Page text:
Costly Energy Standards Are Really Just Crony-Capitalist Taxes

Editor’s Note: EarthTechling, always looking to forward the cleantech revolution discussion, is proud to bring you this column via a cross post from partner American Enterprise Institute. Author credit goes to Kenneth Green.

As I discussed back in August, Renewable Energy Standards (RES) are not what they’re cracked up to be. In fact, they’re little more than regressive taxes on electricity, mainly used to line the pockets of crony “clean” energy producers.

Rooftop Solar Array

image via Shutterstock

Over at Politico, Grover Norquist and Patrick Gleason point out just how large a tax that clean energy standards impose:

Renewable energy standards, by design, are intended to drive up energy costs—requiring utilities to use more expensive and often less reliable sources of energy. Not surprisingly, such laws have hit ratepayers hard. States that have a binding RES now have electricity costs that are 39 percent higher than states that don’t have a binding RES.

While Grover and the gang at Americans for Tax Reform do fall prey to a bit of fallacious thinking on energy (the dread “all of the above” thing), they’re not big on taxes, and are teaming up with state governments to try to remove renewable energy standards:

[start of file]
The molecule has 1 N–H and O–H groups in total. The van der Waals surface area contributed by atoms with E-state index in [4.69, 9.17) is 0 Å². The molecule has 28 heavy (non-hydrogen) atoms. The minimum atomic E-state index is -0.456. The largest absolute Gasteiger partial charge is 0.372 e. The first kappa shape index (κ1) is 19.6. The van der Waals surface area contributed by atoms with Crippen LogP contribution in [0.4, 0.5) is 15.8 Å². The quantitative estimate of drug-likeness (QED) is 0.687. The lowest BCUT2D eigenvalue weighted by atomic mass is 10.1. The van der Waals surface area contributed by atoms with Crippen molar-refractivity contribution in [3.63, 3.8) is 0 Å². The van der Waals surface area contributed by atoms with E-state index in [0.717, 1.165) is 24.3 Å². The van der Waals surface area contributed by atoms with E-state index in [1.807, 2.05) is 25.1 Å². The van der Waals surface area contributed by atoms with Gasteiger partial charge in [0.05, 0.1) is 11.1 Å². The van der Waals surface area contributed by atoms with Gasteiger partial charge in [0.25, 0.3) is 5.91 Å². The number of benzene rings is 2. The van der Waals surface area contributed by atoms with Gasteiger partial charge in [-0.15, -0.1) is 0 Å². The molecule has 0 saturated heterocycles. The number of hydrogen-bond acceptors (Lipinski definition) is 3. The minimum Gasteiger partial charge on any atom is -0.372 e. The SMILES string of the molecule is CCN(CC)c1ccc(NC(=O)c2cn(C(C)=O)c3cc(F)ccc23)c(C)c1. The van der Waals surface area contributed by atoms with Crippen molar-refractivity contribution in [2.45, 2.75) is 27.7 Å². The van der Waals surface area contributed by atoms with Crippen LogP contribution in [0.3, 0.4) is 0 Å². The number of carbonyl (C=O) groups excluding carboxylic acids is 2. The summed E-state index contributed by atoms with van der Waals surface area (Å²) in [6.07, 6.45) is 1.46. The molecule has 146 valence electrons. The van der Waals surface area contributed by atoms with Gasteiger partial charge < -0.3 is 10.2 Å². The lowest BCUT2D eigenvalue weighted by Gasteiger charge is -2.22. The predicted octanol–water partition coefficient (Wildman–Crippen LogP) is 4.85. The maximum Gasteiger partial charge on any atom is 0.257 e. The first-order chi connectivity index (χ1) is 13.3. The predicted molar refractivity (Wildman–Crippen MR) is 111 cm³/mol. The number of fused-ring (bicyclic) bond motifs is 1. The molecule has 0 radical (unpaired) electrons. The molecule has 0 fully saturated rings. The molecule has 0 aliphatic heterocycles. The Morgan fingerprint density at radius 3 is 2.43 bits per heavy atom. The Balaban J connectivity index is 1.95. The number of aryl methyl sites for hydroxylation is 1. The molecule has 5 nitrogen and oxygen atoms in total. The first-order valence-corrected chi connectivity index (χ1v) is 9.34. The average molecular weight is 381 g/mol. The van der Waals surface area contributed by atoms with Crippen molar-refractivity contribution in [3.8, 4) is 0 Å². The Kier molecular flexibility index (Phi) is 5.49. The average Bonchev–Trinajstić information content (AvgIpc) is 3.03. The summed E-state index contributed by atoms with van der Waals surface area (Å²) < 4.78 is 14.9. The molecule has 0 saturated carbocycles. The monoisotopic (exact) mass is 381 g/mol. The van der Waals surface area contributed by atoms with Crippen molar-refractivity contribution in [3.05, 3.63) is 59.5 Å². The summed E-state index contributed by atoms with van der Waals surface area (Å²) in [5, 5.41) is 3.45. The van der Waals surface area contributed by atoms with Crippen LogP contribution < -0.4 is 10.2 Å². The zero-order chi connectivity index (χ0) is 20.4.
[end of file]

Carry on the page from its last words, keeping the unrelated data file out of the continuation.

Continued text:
Legislators in states around the country are now working with Americans for Tax Reform to repeal renewable energy mandates in 2012. The iron is hottest to strike in states where Republicans recently took control of both the Legislature and the governorship—including Michigan, Wisconsin, Ohio, and Pennsylvania. Those Rust Belt states have high unemployment and need relief from heavy-handed laws that are driving up families’ utility bills and reducing employers’ job-creating capacity.

Given ATR’s tenacity, this can’t bode well for the wind and solar power sector, but it might help slow the growth of electricity prices that are going up with alarming speed.

1 Comment

  • Reply September 12, 2012


    And yet… and yet….
    They just can’t seem to find in in their hearts to dismantle the tax breaks given to the fossil fuel industry. So very sad.
    I’d be all for Romney’s ‘fair platform for energy’ – if it included dismantling the support structures so long in place for the oil & coal companies.

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